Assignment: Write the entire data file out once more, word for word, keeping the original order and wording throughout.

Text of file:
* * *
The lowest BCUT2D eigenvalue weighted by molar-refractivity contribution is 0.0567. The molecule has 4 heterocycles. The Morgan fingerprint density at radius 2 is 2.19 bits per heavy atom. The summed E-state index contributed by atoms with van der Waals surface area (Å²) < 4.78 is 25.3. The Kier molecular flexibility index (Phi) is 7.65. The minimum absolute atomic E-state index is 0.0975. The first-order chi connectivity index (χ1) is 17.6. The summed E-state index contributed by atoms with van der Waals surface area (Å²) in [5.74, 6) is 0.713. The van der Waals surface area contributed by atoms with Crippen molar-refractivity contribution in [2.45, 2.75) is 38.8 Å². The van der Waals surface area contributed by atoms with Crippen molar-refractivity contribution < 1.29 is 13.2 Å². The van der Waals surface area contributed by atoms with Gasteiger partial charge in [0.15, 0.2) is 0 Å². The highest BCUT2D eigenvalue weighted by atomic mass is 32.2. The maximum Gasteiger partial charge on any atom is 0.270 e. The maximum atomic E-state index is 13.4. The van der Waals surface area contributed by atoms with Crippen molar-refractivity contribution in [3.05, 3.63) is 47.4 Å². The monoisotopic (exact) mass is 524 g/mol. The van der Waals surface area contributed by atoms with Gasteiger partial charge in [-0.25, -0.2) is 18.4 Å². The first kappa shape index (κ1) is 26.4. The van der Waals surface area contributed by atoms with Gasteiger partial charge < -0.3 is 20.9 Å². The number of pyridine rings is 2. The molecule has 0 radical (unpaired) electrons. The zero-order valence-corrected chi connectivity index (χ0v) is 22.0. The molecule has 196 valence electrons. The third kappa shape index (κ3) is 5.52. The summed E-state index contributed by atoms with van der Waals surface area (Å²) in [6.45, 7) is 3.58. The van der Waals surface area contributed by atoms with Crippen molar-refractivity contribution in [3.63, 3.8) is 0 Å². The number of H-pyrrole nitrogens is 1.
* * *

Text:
The lowest BCUT2D eigenvalue weighted by molar-refractivity contribution is 0.0567. The molecule has 4 heterocycles. The Morgan fingerprint density at radius 2 is 2.19 bits per heavy atom. The summed E-state index contributed by atoms with van der Waals surface area (Å²) < 4.78 is 25.3. The Kier molecular flexibility index (Phi) is 7.65. The minimum absolute atomic E-state index is 0.0975. The first-order chi connectivity index (χ1) is 17.6. The summed E-state index contributed by atoms with van der Waals surface area (Å²) in [5.74, 6) is 0.713. The van der Waals surface area contributed by atoms with Crippen molar-refractivity contribution in [2.45, 2.75) is 38.8 Å². The van der Waals surface area contributed by atoms with Crippen molar-refractivity contribution < 1.29 is 13.2 Å². The van der Waals surface area contributed by atoms with Gasteiger partial charge in [0.15, 0.2) is 0 Å². The highest BCUT2D eigenvalue weighted by atomic mass is 32.2. The maximum Gasteiger partial charge on any atom is 0.270 e. The maximum atomic E-state index is 13.4. The van der Waals surface area contributed by atoms with Crippen molar-refractivity contribution in [3.05, 3.63) is 47.4 Å². The monoisotopic (exact) mass is 524 g/mol. The van der Waals surface area contributed by atoms with Gasteiger partial charge in [-0.25, -0.2) is 18.4 Å². The first kappa shape index (κ1) is 26.4. The van der Waals surface area contributed by atoms with Gasteiger partial charge < -0.3 is 20.9 Å². The number of pyridine rings is 2. The molecule has 0 radical (unpaired) electrons. The zero-order valence-corrected chi connectivity index (χ0v) is 22.0. The molecule has 196 valence electrons. The third kappa shape index (κ3) is 5.52. The summed E-state index contributed by atoms with van der Waals surface area (Å²) in [6.45, 7) is 3.58. The van der Waals surface area contributed by atoms with Crippen molar-refractivity contribution in [3.63, 3.8) is 0 Å². The number of H-pyrrole nitrogens is 1.